We were only aware of one case that is now fixed where auto connections would not happen if coupled with refreshes of core.

@jdstrand it would be good to retest with core from edge because we tweaked something there that might affect this

It works there too:

$ snap version
snap    2.33~rc1+git776.efd90f3~ubuntu16.04.1
snapd   2.33~rc1+git776.efd90f3~ubuntu16.04.1
series  16
ubuntu  16.04
kernel  4.4.0-127-generic

$ sudo snap install docker
docker 17.06.2-ce from 'docker-inc' installed

$ snap interfaces
Slot                       Plug
...
docker:docker-daemon       docker:docker-cli

$ sudo docker images
REPOSITORY          TAG                 IMAGE ID            CREATED             SIZE

The auto-connection doesn’t work for me when I install locally with --jailmode and --dangerous. I assumed that jailmode + dangerous works essentially the same as installing from the store with respect to interface connecting, but perhaps it doesn’t?

No, it doesn’t because of --dangerous this is an unasserted install; in other words there is no snap declaration (an assertion) that provides the auto-connection information. This is operating correctly. It is possible to do an asserted install with a predownloaded snap if you do:

$ snap download docker # this pulls down the snap *and* the assertions
$ sudo snap ack ./docker_179.assert
$ sudo snap install ./docker_179.snap # --dangerous not used

Well the reason I was using --dangerous was because I was locally developing/installing a snap that hadn’t been pushed to the store (I’m updating the docker snap and so testing everything locally before pushing to the store).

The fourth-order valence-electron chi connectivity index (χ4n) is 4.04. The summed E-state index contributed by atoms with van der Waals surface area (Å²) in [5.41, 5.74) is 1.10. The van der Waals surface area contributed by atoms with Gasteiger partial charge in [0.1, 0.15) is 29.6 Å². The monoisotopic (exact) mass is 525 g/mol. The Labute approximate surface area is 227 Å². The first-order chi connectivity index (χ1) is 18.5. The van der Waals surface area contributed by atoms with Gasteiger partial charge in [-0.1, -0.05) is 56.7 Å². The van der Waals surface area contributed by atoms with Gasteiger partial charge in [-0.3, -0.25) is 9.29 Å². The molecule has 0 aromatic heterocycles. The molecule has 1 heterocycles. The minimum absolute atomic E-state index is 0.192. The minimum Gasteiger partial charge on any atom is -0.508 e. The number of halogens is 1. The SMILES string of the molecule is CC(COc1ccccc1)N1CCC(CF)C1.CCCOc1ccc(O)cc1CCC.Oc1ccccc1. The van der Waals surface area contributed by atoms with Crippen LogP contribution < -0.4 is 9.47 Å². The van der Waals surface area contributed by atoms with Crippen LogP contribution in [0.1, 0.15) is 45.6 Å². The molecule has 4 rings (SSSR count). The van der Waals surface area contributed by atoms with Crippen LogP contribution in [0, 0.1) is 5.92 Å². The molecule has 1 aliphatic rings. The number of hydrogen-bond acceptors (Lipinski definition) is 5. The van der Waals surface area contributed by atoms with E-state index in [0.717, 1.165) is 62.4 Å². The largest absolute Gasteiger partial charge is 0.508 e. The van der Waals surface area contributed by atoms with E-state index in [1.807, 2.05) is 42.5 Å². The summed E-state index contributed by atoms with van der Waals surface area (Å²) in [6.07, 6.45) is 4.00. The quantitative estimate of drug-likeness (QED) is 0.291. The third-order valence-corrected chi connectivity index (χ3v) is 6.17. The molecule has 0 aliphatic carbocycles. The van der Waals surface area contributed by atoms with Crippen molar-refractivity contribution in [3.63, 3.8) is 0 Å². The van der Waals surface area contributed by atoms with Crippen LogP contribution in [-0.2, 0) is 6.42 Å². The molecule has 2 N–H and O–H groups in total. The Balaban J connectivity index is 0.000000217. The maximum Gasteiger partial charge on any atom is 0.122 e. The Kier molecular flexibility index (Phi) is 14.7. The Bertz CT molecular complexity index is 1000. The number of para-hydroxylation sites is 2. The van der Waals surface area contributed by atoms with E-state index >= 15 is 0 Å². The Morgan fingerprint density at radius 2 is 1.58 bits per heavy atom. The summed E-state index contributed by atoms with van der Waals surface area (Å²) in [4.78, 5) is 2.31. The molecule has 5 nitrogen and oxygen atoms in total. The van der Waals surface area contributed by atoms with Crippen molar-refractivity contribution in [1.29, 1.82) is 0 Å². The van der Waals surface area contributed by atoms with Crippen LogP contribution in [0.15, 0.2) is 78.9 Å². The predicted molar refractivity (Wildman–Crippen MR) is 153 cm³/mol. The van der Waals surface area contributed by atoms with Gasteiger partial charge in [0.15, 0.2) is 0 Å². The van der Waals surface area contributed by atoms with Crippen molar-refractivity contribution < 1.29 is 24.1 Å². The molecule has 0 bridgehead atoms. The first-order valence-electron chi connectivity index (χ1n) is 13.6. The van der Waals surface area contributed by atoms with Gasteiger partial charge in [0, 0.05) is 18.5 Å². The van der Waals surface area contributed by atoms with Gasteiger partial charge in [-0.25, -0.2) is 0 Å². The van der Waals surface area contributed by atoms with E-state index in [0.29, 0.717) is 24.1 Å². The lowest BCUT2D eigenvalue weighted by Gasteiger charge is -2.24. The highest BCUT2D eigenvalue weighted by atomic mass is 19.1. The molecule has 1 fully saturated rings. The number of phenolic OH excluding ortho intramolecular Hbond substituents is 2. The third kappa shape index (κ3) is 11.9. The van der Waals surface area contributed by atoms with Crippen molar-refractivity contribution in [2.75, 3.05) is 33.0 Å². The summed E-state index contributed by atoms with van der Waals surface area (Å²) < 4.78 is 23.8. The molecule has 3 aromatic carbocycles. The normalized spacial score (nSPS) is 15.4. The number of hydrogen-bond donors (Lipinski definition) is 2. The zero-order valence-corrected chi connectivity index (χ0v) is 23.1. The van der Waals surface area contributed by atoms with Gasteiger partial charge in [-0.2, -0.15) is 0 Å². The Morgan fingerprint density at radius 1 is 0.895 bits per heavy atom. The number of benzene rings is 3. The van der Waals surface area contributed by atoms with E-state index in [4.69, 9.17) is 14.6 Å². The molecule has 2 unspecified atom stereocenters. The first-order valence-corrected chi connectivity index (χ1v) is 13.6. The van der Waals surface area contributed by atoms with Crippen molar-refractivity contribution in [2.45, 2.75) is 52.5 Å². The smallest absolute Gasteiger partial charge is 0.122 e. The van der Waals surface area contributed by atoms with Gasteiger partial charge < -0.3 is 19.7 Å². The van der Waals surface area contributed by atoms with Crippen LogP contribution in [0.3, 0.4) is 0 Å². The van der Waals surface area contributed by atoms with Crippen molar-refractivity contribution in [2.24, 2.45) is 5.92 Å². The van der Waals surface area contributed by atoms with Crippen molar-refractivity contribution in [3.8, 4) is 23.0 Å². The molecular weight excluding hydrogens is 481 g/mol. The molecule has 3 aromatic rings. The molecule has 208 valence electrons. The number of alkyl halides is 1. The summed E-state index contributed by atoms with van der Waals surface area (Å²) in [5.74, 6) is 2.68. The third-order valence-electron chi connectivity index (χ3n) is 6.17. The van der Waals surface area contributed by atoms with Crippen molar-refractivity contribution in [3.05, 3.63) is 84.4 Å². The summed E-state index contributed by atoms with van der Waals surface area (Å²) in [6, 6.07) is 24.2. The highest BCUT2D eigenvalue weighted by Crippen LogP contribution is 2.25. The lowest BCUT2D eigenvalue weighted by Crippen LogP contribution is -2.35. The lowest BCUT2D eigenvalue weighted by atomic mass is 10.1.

Is there a way to do the same locally (i.e. install a local .snap file as if it has all relevant assertions from the store)?

No because your snap is not bit-for-bit the same as the one from the store.

So the only way to test interface auto-connection is to upload a snap to the store and then try installing it from the store?

Again, perhaps I should have made this more clear, I’m working on an update to the docker snap, so what I have is not bit for bit the same because it’s a different version of docker and I want to ensure that my updates work the same as the original docker snap. Here is my snapcraft.yaml if that helps : https://github.com/anonymouse64/docker-snap/blob/master/snap/snapcraft.yaml

You can write unit tests for auto-connection which has a way to mock the signing authority. Typically we don’t test that manually/explicitly (we have some integration tests and unit tests).

Yes, but keep in mind your changes to the docker snap aren’t going to affect auto-connection, so auto-connection needn’t be a part of your testing since snapd will operate the same. This needn’t be an issue in practice because locally you can script up the ‘snap install --dangerous ./docker…snap && snap connect …’ until you are satisfied with your changes. Once you are happy with it, you can upload it to the edge channel (or some other branch or track you use for testing) and then do the full integration/user experience testing and verification that includes auto-connections are working.